The film includes a number of sequences of rip-roaring monster mayhem.  The intro to Kong sequence, in which he lays a fierce smack-down upon a squad of U.S. military helicopters, is spectacular.  But that’s just the beginning.  There are several show-stopping sequences in which Kong fights a variety of other monstrous denizens of Skull Island.  The climactic monster fight is a real barn-burner, though I was most taken by the mid-movie Kong vs octopus battle, which culminates in Kong slurping down a bunch of enormous tentacles.  It was great.

But unlike some big-budget CGI spectacles, what impressed me about Kong: Skull Island is that the film still feels directed.  There are all sorts of cool shots and clever edits in the film, little touches that make the film feel alive and interesting.  I love the opening credits that is structured to look like an old-style slide presentation, presenting us with a montage of images showing us the passage of time from the 1944 prologue to 1973.

The film has an enormous ensemble, and while everyone in the cast gives their all, probably the film’s biggest weakness is that it bites off more than it can chew with this huge cast of characters.  There are a lot of great actors, but some of the characters fall flat.  No one is bad, but there are a lot of characters who, as the film progressed, I felt I should be getting to know more, or care about on a deeper level.  For instance, I love Toby Kebbell (his motion capture work in another monkey movie, Dawn of the Planet of the Apes, was extraordinary), but while the idea of the note to his son was sweet, his final fate in the movie didn’t affect me at all.  More problematically, Tom Hiddleston and Brie Larson are, I think, supposed to be the two main heroic characters in the film, and yet I felt I hardly knew them at all.  Both actors are fine, and I enjoyed watching them (and I rooted for them to avoid getting eaten), but I didn’t really invest in their stories.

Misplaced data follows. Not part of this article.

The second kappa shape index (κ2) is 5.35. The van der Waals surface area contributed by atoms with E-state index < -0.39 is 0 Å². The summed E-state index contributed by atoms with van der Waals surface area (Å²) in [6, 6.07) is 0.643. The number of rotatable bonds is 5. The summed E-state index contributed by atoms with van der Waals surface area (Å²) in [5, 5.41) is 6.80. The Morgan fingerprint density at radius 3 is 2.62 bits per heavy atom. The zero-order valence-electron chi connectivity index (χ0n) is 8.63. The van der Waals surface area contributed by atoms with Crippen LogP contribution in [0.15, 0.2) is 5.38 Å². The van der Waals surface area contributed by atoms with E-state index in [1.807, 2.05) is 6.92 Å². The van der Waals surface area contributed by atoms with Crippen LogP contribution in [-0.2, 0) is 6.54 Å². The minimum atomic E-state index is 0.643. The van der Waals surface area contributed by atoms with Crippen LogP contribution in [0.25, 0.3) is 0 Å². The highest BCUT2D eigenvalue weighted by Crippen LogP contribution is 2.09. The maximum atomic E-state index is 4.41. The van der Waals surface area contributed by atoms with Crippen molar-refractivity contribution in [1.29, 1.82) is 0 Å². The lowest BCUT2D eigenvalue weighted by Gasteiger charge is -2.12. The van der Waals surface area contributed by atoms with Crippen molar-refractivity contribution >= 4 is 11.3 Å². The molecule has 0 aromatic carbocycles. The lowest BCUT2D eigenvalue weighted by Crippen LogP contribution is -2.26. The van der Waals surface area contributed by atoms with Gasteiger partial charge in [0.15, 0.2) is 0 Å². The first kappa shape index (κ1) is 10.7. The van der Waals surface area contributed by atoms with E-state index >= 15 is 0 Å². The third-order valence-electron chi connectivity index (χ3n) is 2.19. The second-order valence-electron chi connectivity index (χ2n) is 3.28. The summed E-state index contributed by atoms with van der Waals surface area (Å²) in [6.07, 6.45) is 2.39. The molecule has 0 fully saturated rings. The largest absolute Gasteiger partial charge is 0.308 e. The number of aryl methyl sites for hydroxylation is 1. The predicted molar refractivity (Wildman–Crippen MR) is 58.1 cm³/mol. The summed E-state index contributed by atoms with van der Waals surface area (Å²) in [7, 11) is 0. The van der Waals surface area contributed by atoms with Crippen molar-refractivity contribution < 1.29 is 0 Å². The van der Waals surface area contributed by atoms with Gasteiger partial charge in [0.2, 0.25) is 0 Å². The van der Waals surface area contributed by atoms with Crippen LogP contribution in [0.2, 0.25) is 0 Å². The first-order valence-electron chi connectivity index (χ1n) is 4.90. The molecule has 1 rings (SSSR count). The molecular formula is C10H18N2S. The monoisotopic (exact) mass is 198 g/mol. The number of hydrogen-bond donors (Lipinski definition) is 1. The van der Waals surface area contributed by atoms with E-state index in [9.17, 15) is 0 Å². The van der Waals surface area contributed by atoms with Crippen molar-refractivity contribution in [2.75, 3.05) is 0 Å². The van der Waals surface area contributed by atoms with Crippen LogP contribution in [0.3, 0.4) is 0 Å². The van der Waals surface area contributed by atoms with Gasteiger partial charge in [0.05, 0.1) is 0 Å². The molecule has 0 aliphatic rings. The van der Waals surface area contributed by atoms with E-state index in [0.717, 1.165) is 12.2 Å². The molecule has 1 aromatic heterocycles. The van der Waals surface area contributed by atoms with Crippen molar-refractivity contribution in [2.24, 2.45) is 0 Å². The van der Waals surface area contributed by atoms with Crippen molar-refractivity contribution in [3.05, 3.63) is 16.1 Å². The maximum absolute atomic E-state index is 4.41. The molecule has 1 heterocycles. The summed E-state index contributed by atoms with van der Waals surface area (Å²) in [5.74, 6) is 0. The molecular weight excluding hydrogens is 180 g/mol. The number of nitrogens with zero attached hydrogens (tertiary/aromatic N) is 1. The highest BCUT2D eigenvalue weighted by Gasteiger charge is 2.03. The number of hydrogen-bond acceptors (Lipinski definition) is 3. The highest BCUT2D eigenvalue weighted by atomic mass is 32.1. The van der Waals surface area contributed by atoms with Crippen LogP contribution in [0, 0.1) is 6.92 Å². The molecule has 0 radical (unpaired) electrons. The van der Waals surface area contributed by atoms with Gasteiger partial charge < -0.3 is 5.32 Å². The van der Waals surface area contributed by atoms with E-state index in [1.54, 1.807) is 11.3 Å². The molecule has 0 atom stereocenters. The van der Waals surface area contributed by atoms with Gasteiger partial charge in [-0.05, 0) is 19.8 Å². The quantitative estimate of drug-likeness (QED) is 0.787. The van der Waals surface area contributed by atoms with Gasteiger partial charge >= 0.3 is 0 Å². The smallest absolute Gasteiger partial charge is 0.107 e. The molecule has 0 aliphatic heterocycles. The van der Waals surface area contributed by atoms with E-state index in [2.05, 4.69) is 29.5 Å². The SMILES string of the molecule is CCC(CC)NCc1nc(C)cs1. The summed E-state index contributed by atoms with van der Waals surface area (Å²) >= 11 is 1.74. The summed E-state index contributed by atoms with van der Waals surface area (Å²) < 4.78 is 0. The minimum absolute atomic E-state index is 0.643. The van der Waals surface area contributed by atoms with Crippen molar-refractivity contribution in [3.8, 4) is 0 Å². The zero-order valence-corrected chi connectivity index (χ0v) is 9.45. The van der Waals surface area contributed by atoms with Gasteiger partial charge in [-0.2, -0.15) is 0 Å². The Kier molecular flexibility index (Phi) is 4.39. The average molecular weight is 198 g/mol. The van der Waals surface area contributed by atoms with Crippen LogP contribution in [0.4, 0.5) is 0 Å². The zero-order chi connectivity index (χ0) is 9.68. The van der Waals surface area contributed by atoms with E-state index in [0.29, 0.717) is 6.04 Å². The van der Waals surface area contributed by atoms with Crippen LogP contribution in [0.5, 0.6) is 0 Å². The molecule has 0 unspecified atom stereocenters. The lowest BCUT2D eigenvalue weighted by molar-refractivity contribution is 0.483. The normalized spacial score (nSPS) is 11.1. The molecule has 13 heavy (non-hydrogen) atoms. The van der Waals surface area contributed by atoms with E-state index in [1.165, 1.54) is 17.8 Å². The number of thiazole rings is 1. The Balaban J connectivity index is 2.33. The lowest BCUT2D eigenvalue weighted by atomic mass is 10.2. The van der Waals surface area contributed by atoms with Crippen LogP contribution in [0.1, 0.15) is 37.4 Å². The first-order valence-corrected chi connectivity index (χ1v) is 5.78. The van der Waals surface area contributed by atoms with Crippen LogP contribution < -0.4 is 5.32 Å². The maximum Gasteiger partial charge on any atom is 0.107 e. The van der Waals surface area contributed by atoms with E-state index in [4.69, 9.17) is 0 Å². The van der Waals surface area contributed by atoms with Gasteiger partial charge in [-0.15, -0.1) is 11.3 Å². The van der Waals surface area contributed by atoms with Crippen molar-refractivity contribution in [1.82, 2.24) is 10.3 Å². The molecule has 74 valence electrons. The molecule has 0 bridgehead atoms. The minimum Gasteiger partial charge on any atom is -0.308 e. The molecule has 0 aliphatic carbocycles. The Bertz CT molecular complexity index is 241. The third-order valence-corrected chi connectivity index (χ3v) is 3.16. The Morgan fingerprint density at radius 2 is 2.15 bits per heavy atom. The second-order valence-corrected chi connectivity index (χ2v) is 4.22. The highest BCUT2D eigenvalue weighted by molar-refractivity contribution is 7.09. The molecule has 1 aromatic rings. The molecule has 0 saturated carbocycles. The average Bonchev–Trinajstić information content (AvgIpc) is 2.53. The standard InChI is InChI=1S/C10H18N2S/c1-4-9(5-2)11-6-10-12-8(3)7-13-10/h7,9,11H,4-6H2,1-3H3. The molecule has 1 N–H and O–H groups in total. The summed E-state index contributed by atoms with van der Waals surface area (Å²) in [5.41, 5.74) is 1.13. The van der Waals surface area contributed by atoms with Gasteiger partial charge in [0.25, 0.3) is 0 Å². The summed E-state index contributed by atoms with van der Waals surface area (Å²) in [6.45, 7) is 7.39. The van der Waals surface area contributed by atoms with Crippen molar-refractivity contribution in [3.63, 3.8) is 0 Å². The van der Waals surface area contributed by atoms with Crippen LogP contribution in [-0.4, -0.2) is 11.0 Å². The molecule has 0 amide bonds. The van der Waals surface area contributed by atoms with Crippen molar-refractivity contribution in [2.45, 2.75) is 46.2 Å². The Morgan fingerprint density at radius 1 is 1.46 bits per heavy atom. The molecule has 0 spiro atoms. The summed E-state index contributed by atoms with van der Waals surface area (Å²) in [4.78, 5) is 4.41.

The best actor in the film is John C. Reilly, who absolutely steals the movie as a former U.S. pilot who has been stranded on Skull Island for almost three decades.  Mr. Reilly is absolutely hilarious, and his crazy energy brings the movie to life every moment he is on screen.  (The filmmakers clearly realized he was the best thing about the film, as the epilogue sequence that runs over the start of the closing credits completely ignores Mr. Hiddleston and Ms. Larson’s characters, focusing exclusively on Mr. Reilly.)